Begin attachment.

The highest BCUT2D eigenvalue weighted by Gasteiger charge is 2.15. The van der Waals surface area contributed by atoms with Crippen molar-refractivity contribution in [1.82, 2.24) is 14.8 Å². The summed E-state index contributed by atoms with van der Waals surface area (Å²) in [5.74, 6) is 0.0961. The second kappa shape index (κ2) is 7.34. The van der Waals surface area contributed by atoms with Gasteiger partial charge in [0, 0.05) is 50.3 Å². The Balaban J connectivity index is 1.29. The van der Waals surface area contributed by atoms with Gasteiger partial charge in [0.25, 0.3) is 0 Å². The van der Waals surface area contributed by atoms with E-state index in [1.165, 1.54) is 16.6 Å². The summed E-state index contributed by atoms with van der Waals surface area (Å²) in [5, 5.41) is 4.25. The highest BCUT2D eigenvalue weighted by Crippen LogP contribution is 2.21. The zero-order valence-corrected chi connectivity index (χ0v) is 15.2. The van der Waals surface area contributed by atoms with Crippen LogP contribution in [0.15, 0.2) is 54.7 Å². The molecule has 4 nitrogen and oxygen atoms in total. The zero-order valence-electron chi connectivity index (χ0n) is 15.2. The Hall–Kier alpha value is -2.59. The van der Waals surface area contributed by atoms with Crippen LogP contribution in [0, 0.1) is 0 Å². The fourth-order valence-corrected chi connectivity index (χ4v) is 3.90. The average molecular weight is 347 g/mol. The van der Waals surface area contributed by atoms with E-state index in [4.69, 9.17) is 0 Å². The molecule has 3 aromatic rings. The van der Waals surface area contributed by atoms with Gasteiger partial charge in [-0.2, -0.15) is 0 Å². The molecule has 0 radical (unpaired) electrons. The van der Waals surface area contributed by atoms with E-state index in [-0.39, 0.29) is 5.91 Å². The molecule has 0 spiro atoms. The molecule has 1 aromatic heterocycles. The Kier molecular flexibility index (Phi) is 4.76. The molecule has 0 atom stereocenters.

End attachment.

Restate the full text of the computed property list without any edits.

The highest BCUT2D eigenvalue weighted by Gasteiger charge is 2.15. The van der Waals surface area contributed by atoms with Crippen molar-refractivity contribution in [1.82, 2.24) is 14.8 Å². The summed E-state index contributed by atoms with van der Waals surface area (Å²) in [5.74, 6) is 0.0961. The second kappa shape index (κ2) is 7.34. The van der Waals surface area contributed by atoms with Gasteiger partial charge in [0, 0.05) is 50.3 Å². The Balaban J connectivity index is 1.29. The van der Waals surface area contributed by atoms with Gasteiger partial charge in [0.25, 0.3) is 0 Å². The van der Waals surface area contributed by atoms with E-state index in [1.165, 1.54) is 16.6 Å². The summed E-state index contributed by atoms with van der Waals surface area (Å²) in [5, 5.41) is 4.25. The highest BCUT2D eigenvalue weighted by Crippen LogP contribution is 2.21. The zero-order valence-corrected chi connectivity index (χ0v) is 15.2. The van der Waals surface area contributed by atoms with Crippen LogP contribution in [0.15, 0.2) is 54.7 Å². The molecule has 4 nitrogen and oxygen atoms in total. The zero-order valence-electron chi connectivity index (χ0n) is 15.2. The Hall–Kier alpha value is -2.59. The van der Waals surface area contributed by atoms with Crippen LogP contribution in [0, 0.1) is 0 Å². The fourth-order valence-corrected chi connectivity index (χ4v) is 3.90. The average molecular weight is 347 g/mol. The van der Waals surface area contributed by atoms with E-state index in [4.69, 9.17) is 0 Å². The molecule has 3 aromatic rings. The van der Waals surface area contributed by atoms with Gasteiger partial charge in [-0.2, -0.15) is 0 Å². The molecule has 0 radical (unpaired) electrons. The van der Waals surface area contributed by atoms with E-state index in [-0.39, 0.29) is 5.91 Å². The molecule has 0 spiro atoms. The molecule has 1 aromatic heterocycles. The Kier molecular flexibility index (Phi) is 4.76. The molecule has 0 atom stereocenters.